Words by Sean Moeller, Illustration by Johnnie Cluney, Sound engineering by Mike Gentry
Norm MacDonald made a relatively off-color quip a few weeks ago while appearing on Conan. He was making prognostications, suggesting that he had a gift of foresight, and he said that he'd put his money on people jumping off buildings in the coming months - if he was a betting man. He said it with a disgusting grin and it failed to bring many laughs, understandable in these sorts of climates, where jobs don't exist and neither do houses. There's no longer comfort food. There's no longer security and everyone's hair is falling out. It was reported that the sale of handguns was considerably higher in the month of January than it was the same month a year ago. People - most people - are over their heads and liable to consider turning the lights out. For many, the options available to escape their cocktail of crisis are dwindling to fewer and fewer. As ugly as the truth that MacDonald cracked about is, the ledges are being toed, at least in the minds of so many desperate men and women who can't see through the thick bleakness of uncertainty and futility. Men and woman, dealing with the mean and lean times, think about becoming birds or rocks. Not many are making beautiful plans, just paying closer attention to how their bodies and their wallets are spent, done for. Given a few years of time since the release of their debut album and given these frightening times, the Cold War Kids are still finding the touching torment humming through their characters - these characters who are always so close to closing their eyes and finding a rough, but permanent and quieting landing. Not all of the characters that Nathan Willett sings about are suicidal, but they tend to harbor many fractured thoughts and a confidence so shaken or polluted that they tend to feel as if they've got no one to appeal to, nowhere to turn when the times get so grim and ghostly. The people populating the songs on Robbers & Cowards are different from the ones all over Loyalty To Loyalty in that the majority of them were bastardized versions of people - those who had encountered confliction and ultimately made a choice to veer into the shadows, where the sketchiness lies, lives and bathes. The sophomore album is an animal of a different sort, full of people who don't know how they got to be the way they are, who are saddened by their fate, who are desperately searching for any kind of new solitude and solemnity. They are stuffed with thoughts and worries and not so much the dreams that they used to have as younger people. These are the thoughts that lead to messiness and destruction, but they are thoughts that were grown into existence through few of their own faults and that can eat anyone alive. The lyrics are balanced with the foggy and reverb-y guitars/piano of Willett and Jonnie Russell, the moody, pulsating bass of Matt Maust and the sometimes spare, always dynamic drumming of Matt Aveiro, to put together a sensation of compassion and a depth of personality that's come to be expected of them. The songs contain these people who are hurting, who are uncomfortably helpless, it seems, and it's through Willett's different degrees of his writer's empathy that these lost souls might not end up jumping off the Golden Gate Bridge. They might not keep making time with unsavory men that are no better than hound dogs. They might see their luck improve before it comes to stepping off the ledge. The girl - no older than a college junior -- who sits on the busy city street with a cup in her hands for change, lightly weeping, as if embarrassed by her plight will respond to the smile and the kind questions that Willett poses on album and the graciousness of a human heart should it be extended. Or at least that's the hope.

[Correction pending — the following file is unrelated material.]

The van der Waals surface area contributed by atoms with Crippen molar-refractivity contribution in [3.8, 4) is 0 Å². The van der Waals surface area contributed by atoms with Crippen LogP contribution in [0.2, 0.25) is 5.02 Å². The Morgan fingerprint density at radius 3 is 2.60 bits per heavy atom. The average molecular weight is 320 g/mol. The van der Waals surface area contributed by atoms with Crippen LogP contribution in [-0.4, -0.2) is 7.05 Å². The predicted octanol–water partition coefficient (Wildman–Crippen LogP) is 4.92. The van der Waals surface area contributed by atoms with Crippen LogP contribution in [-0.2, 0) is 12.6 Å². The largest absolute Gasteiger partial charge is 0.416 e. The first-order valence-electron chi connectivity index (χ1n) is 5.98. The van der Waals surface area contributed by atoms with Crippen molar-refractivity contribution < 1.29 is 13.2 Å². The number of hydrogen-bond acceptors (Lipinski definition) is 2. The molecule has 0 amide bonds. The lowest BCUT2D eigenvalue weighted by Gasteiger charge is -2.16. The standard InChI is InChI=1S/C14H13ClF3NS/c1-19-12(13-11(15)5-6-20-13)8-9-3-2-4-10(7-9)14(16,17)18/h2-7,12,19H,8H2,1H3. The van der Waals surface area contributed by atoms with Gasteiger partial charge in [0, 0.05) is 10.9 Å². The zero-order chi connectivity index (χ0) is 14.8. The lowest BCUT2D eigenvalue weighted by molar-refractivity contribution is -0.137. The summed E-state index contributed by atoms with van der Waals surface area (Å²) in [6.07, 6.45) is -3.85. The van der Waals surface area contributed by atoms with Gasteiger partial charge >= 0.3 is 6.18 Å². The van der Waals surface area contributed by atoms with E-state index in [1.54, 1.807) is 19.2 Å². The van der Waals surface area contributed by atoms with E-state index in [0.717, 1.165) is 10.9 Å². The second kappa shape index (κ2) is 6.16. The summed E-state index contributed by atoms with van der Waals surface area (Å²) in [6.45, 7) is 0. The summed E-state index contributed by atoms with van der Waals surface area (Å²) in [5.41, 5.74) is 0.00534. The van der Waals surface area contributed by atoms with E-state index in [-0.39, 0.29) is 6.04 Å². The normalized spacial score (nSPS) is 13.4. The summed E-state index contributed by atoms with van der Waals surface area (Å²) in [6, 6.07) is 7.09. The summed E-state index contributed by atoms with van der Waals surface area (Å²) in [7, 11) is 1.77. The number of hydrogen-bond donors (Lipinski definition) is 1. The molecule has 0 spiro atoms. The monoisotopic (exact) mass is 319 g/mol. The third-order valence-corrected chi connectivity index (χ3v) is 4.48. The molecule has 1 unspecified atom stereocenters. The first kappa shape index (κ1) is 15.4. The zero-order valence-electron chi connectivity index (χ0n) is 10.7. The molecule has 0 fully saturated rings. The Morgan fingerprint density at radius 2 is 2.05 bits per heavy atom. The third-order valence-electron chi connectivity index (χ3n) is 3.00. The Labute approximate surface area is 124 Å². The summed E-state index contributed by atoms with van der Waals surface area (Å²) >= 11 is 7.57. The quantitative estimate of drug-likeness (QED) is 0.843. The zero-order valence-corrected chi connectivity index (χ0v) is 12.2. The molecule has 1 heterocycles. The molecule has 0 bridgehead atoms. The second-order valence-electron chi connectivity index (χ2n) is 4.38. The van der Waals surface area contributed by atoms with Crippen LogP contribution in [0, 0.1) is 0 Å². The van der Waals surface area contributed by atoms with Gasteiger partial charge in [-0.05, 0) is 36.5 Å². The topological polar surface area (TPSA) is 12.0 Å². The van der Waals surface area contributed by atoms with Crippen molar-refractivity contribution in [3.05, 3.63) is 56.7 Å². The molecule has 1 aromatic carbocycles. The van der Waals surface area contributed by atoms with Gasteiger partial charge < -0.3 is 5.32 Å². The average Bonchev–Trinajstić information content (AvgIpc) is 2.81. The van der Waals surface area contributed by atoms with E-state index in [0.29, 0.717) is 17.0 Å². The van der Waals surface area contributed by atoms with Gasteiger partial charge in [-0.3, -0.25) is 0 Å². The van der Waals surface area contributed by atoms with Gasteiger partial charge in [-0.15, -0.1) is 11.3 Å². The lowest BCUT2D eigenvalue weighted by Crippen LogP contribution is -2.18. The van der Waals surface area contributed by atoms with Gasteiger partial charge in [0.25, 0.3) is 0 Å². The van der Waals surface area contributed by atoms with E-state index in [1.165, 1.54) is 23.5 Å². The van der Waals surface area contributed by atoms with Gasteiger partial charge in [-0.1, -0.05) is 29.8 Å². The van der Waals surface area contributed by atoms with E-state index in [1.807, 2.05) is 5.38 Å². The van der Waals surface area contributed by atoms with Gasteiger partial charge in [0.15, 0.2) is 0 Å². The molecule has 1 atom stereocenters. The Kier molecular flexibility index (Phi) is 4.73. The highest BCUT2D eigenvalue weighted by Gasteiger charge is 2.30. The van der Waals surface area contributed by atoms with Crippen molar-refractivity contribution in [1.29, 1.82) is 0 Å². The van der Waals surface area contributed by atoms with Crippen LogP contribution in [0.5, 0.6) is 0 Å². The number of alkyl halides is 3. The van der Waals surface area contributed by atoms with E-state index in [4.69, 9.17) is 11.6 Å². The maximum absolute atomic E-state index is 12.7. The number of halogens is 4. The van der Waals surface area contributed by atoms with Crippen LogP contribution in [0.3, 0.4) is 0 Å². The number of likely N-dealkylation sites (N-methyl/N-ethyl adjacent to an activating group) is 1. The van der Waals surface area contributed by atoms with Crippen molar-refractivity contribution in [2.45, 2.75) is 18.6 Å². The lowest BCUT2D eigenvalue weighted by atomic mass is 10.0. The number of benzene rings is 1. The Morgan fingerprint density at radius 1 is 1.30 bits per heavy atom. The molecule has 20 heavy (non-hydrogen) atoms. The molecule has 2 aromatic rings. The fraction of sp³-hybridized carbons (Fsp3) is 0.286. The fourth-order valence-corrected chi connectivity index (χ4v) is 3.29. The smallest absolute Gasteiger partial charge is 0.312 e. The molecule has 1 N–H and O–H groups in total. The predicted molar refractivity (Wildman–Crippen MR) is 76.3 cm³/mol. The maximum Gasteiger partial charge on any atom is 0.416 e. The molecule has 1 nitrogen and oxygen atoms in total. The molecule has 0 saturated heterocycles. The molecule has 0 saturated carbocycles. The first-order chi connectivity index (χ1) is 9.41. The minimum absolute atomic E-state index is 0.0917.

Cold War Kids Official Site
Cold War Kids First Daytrotter Session